As the leadline riders filtered into the main hunter ring at the Upperville Colt & Horse Show in Upperville, Virginia, one youngster stood out in the sea of smartly dressed tots in pint-sized hunt coats. Sydney Pemberton sat proudly decked out in a traditional side-saddle habit complete with double reins on her steady mount.
A few minutes later, the 2-year-old Pemberton exited the ring with a blue ribbon fluttering from her pony’s bridle. The idea for the young child to compete side-saddle was spurred by family friend Devon Zebrovious, who is an accomplished side-saddle rider herself. It was meant to be a one-time thing, but Pemberton’s parents, John and Sarah Pemberton, discovered it provided a good way to pony Sydney out on trails, so they continued until her legs were long enough to comfortably ride astride. That one horse show, however, morphed into a vigorous passion.
Sydney, of Middleburg, Virginia, tried riding astride as she got older, but she wasn’t as comfortable with it.
“She had a couple big falls astride, and she was like, ‘I don’t want to do this anymore,’ ” said Sarah. “We did six months at the barn where she just wanted to groom, so we went and groomed, and we were over at Mrs. Devon’s one day, and she was like, ‘Maybe I just want to ride side-saddle all the time.’ We were just like, ‘OK, whatever it takes if you want to get back on the ponies.’ ”
And Sydney’s stuck with riding side-saddle ever since. She does occasionally ride astride or bareback, but side-saddle is her preference.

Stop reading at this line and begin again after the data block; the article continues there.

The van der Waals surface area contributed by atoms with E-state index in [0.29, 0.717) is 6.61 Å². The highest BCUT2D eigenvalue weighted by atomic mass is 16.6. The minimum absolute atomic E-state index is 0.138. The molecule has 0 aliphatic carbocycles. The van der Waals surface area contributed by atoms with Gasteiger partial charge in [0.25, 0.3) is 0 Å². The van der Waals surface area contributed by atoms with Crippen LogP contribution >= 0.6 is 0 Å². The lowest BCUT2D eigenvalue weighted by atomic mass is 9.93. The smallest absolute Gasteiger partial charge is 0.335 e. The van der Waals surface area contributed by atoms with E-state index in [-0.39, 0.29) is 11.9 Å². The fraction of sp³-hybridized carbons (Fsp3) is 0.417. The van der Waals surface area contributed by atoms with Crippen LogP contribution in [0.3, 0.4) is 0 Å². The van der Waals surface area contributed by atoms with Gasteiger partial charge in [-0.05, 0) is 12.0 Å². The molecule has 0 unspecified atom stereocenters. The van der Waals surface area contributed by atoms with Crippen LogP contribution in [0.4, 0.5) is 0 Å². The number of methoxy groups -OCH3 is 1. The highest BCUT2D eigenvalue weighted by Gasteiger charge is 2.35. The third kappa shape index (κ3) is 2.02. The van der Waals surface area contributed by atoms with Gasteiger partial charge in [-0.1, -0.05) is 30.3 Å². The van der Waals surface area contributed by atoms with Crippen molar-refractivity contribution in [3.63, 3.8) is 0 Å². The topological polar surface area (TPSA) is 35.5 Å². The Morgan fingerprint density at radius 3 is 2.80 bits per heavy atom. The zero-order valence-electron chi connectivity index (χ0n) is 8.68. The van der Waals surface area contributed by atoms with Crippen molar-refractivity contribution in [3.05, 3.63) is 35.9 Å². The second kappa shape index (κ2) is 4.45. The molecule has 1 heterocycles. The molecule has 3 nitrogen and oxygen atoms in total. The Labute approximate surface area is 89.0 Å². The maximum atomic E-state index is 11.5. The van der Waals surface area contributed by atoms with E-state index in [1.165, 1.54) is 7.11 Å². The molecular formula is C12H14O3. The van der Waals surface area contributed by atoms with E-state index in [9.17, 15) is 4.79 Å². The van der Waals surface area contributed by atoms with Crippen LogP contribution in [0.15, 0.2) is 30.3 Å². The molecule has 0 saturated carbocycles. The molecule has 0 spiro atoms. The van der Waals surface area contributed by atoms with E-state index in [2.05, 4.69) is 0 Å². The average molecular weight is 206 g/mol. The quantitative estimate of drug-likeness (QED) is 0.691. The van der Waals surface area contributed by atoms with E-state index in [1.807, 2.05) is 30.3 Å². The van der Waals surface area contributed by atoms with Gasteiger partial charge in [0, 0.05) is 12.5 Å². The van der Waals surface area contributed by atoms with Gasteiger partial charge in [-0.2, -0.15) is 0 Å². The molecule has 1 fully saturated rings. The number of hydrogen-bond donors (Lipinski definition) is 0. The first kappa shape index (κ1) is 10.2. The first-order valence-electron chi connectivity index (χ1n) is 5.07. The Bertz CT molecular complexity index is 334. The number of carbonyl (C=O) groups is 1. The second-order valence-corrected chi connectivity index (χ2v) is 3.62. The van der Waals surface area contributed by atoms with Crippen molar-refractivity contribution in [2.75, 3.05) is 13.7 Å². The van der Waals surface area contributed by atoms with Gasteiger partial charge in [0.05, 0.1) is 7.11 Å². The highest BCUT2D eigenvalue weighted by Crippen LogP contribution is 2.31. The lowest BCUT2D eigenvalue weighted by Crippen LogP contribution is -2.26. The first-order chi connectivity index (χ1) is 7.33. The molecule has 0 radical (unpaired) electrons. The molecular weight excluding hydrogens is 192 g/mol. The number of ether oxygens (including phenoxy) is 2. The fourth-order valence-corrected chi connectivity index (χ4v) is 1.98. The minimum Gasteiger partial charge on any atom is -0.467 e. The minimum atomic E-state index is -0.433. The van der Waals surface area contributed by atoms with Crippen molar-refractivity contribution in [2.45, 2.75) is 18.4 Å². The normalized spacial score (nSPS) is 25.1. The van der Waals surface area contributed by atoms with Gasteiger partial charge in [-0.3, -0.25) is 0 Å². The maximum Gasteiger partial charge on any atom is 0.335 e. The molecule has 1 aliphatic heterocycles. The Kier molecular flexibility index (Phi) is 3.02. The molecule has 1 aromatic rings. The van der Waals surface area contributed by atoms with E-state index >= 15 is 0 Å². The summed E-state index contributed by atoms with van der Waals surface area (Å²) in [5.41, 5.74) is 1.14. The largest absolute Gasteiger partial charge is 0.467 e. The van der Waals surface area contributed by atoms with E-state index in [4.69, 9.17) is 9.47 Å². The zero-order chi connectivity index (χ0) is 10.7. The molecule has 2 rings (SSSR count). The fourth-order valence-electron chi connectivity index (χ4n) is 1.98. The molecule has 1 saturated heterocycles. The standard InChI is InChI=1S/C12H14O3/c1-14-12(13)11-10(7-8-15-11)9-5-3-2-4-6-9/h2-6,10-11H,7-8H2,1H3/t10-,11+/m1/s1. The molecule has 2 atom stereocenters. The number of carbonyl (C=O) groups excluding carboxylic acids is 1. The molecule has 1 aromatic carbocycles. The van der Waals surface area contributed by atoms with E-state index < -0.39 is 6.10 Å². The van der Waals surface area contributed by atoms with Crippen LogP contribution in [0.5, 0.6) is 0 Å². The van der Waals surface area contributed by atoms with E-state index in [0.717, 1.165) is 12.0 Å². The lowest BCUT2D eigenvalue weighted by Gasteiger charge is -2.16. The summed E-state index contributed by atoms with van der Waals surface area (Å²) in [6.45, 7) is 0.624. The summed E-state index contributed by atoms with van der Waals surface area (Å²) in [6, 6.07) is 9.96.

“It’s very comfortable, and then I don’t have to post when I trot,” said Sydney, now 9. “It’s very easy.”
Sydney’s partner in crime is Mary Elaine Boland’s 12-year-old Welsh-cross mare Lynden’s Sadie Hawkins (Shenandoah Cracker Jack—Dance With Me). “Sadie” did a little bit of showing with Boland in the large pony hunters, and the mare showed at Upperville in 2017 with Sydney in the walk-trot (aside, of course), but her true calling is out in the hunt field. When Sydney first started riding the mare, she’d never been ridden aside.
“It was kind of weird because she kept scooting over to the side trying to see where my leg was because she wasn’t used to no leg on one side,” said Sydney.
But once Sadie got used to the idea, she took to it quickly. These days you’re likely to find Sydney and Sadie gamely galloping in the second flight when they hunt with the Middleburg and Orange County hunts in Virginia.
Sydney wants to do everything her riding mentor does, including riding in side-saddle races. But since she’s not old enough yet, this March she entered the Piedmont Fox Hounds Point-To-Point pony races aside.
“I was terrified, but she was just rolling along, her and that pony, just trucking,” said Sarah. “It was great for them—huge confidence booster for all of them. She had the best time. Nothing fazes that kid, and I hope that stays with her for a long time.”
This article appeared in the July 6-16, 2018, issue of The Chronicle of the Horse.
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